Poem

Ulex europaeus, gorse

A hedge right here he
spades a hole, digs me in.
Such a fine view of the sea
across to a peninsula,
a marae, the blue smoke
and steam curling
from the ground. I put down
roots immediately, humus,
some ash.

It is so warm; native wasps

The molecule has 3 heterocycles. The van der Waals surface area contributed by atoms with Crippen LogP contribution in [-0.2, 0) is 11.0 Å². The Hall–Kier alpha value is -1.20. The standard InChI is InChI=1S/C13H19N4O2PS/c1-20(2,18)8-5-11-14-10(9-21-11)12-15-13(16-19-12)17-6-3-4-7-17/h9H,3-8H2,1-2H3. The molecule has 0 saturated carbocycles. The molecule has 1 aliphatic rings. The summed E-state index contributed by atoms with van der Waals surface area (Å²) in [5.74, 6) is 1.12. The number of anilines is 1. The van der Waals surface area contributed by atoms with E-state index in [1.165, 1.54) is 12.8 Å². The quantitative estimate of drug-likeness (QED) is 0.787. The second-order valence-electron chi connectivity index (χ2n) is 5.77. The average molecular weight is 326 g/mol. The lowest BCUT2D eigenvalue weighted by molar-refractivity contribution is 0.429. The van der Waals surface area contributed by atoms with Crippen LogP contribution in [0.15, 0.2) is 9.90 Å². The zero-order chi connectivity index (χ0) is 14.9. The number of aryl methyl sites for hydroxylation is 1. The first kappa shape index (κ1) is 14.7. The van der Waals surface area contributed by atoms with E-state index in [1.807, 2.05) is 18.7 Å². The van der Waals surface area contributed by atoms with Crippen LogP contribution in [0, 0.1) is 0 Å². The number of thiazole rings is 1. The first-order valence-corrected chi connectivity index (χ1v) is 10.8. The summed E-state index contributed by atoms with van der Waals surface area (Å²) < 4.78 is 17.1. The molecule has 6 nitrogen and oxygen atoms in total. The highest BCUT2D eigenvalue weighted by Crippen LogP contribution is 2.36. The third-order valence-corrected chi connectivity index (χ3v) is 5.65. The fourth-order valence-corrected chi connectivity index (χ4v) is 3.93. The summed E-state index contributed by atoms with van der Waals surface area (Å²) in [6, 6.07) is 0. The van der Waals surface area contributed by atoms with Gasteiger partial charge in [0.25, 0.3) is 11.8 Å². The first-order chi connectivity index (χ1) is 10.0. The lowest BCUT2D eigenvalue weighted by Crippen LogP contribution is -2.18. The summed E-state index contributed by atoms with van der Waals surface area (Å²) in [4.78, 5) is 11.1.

perch on my thorns, take to the yellow
flowers quicker than bees.
Beside the sands a Mission house
stinking of piss, rot, and dung;
the breeze mingles
with raised voices
on a hill where a scrap of
coloured stuff flies until an axe
takes down the pole once, twice,
four times.

Uproot yourselves,
a remnant of perspiration
hangs over the ships.
I cast about, swallow land
as if I owned it.

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